92 Comments

This post, like the comment below by Lowcountry calm, displays cluelessness about homelessness and the unhoused. Homelessness is caused by forces in the housing market and abetted by the social ills of poverty such as drugs and mental illness (rich drug addicts and mentally ill with money are never forced to live on the streets but are treated in upscale programs). See, for example, https://www.latimes.com/california/story/2022-07-13/pregnant-homeless-tent-los-angeles-hollywood-mckenzie---or read Evicted by Matthew Desmond

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Terrific post. Unfortunately, the political class has created and funded a “homeless industry” in California. The beneficiaries are the government civil agencies and the nonprofits. Together they contribute, coordinate, and control who gets elected.

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For you to read, a ‘fellow traveler’?:

"American Ramble is a dazzling mixture of travelogue, memoir, and history. At times profound, funny, and heartbreaking, this is the story of a traveler intoxicated by life.

I couldn't put it down." - Nathaniel

Philbrick

A stunning, revelatory memoir about a

330-mile walk from Washington, D.C., to New York City-an unforgettable pilgrimage to the heart of America across some of our oldest common ground.

Neil King Jr.'s desire to walk from Washington, D.C., to New York City began as a whim and soon became an obsession. By the spring of 2021, events had intervened that gave his desire greater urgency. His neighborhood still reeled from the January 6th insurrection. Covid lockdowns and a rancorous election had deepened America's divides. Neil himself bore the imprints of a lona battle with cancer.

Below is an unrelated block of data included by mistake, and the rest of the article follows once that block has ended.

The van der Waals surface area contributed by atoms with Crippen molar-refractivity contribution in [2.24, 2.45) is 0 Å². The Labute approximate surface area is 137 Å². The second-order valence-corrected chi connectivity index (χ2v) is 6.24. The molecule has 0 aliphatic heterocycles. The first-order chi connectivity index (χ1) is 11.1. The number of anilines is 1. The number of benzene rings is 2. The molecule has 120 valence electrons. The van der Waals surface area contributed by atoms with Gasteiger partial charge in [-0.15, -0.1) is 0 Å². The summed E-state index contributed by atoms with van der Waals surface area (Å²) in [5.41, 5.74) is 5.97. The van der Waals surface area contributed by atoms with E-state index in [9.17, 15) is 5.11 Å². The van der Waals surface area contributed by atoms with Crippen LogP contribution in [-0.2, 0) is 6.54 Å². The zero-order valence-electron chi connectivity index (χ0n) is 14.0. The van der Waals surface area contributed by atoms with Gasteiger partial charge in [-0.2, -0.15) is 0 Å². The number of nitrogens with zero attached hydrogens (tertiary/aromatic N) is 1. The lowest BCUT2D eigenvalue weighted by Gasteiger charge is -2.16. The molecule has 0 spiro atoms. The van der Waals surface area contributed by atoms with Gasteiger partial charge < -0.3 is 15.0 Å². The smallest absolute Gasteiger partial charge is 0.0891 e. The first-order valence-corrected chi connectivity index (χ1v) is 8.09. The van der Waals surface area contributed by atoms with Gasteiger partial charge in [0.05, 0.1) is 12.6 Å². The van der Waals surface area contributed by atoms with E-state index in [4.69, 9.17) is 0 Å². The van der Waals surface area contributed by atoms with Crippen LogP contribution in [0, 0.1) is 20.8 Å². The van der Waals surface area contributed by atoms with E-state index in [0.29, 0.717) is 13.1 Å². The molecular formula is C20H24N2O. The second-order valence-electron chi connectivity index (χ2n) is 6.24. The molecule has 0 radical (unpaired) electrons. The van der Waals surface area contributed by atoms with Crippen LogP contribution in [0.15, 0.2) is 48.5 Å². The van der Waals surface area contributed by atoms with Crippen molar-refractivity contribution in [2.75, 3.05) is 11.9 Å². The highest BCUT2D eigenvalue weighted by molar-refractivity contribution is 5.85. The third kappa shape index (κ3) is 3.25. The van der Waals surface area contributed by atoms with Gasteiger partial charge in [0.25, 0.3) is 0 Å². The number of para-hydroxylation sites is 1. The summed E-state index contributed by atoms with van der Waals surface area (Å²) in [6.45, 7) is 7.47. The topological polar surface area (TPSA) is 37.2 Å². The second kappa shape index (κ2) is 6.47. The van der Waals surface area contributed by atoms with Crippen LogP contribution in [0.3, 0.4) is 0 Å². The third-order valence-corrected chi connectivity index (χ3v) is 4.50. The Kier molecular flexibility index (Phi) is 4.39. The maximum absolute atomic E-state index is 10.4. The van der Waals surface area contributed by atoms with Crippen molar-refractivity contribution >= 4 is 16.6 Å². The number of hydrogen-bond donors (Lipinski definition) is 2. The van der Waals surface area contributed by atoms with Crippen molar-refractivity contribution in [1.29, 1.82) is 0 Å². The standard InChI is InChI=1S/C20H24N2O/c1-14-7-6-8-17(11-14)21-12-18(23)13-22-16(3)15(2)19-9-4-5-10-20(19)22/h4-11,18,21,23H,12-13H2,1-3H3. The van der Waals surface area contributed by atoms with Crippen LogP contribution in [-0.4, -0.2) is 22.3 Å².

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Hi Chris,

Thanks for a great post. I live in San Diego, where there is also an increasing homelessness issue. I agree with you that drugs, and our aggressive culture (which, due to stress, can lead to mental illness and fosters drug dependency in the first place) are further aggravating the problem. Before moving here I spent some time living in the UK. There is a great, private-sector led community initiative that is supporting people to get out of homelessness. Here it is: https://beam.org/

Would love to hear your thoughts on it and if people here consider it is something that could restore that sense of community.

Thanks again for sharing--highly enjoyed reading more about different parts of LA, where people are doing their best and thriving away from the glittery tabloids.

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As a recently retired firefighter/Paramedic, I've spent a great deal of time dealing with 911 calls for drug abuse/ mental illness emergencies. 36 years half of which was in an ambulance or squad with a homeless person on a gurney in front of me completely disconnected from reality due to drugs and usually mental illness.

I don't know the answer. I know it's not simply 4 walls and a roof . I know it's not punishment. I know it's an un escapable problem that's in almost every city. I know some victims need to be institutionalized. I also know that I can't be the judge of who is redeemable. I've seen people pull themselves from rock bottom with the right help. I know when the person in front of me was 7 years old, they didn't aspire to be passed out on the sidewalk in their own shit.